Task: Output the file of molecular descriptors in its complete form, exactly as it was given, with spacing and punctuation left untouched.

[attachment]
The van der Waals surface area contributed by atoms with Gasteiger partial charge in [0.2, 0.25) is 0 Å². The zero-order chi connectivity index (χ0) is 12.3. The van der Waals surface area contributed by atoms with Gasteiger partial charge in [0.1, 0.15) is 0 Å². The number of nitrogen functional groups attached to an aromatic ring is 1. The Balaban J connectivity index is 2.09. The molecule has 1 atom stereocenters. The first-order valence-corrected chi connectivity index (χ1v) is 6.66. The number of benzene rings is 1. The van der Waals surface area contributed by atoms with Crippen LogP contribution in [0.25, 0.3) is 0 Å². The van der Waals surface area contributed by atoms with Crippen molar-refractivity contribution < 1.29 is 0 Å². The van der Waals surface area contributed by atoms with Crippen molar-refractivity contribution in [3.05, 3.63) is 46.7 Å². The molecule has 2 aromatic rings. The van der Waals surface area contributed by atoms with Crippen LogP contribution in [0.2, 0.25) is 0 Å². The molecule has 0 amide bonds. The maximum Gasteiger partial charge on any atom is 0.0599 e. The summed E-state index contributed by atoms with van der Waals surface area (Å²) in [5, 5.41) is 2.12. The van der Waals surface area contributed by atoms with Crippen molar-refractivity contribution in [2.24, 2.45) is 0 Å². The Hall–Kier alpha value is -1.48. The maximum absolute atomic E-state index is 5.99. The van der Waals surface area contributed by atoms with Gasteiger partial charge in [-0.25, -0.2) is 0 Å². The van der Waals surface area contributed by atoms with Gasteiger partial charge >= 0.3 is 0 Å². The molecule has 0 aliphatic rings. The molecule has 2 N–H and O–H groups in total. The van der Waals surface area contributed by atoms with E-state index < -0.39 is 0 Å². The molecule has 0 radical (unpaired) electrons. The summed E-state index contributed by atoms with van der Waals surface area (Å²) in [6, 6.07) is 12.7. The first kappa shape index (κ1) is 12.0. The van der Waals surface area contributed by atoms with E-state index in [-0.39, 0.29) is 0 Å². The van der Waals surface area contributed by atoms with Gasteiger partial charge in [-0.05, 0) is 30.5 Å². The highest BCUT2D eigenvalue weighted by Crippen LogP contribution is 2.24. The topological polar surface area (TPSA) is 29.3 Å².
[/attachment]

The van der Waals surface area contributed by atoms with Gasteiger partial charge in [0.2, 0.25) is 0 Å². The zero-order chi connectivity index (χ0) is 12.3. The van der Waals surface area contributed by atoms with Gasteiger partial charge in [0.1, 0.15) is 0 Å². The number of nitrogen functional groups attached to an aromatic ring is 1. The Balaban J connectivity index is 2.09. The molecule has 1 atom stereocenters. The first-order valence-corrected chi connectivity index (χ1v) is 6.66. The number of benzene rings is 1. The van der Waals surface area contributed by atoms with Crippen LogP contribution in [0.25, 0.3) is 0 Å². The van der Waals surface area contributed by atoms with Crippen molar-refractivity contribution < 1.29 is 0 Å². The van der Waals surface area contributed by atoms with Crippen molar-refractivity contribution in [3.05, 3.63) is 46.7 Å². The molecule has 2 aromatic rings. The van der Waals surface area contributed by atoms with Crippen LogP contribution in [0.2, 0.25) is 0 Å². The molecule has 0 amide bonds. The maximum Gasteiger partial charge on any atom is 0.0599 e. The summed E-state index contributed by atoms with van der Waals surface area (Å²) in [5, 5.41) is 2.12. The van der Waals surface area contributed by atoms with Crippen molar-refractivity contribution in [2.24, 2.45) is 0 Å². The Hall–Kier alpha value is -1.48. The maximum absolute atomic E-state index is 5.99. The van der Waals surface area contributed by atoms with Gasteiger partial charge in [-0.25, -0.2) is 0 Å². The van der Waals surface area contributed by atoms with Gasteiger partial charge >= 0.3 is 0 Å². The molecule has 0 aliphatic rings. The molecule has 2 N–H and O–H groups in total. The van der Waals surface area contributed by atoms with E-state index < -0.39 is 0 Å². The molecule has 0 radical (unpaired) electrons. The summed E-state index contributed by atoms with van der Waals surface area (Å²) in [6, 6.07) is 12.7. The first kappa shape index (κ1) is 12.0. The van der Waals surface area contributed by atoms with E-state index in [-0.39, 0.29) is 0 Å². The van der Waals surface area contributed by atoms with Gasteiger partial charge in [-0.05, 0) is 30.5 Å². The highest BCUT2D eigenvalue weighted by Crippen LogP contribution is 2.24. The topological polar surface area (TPSA) is 29.3 Å².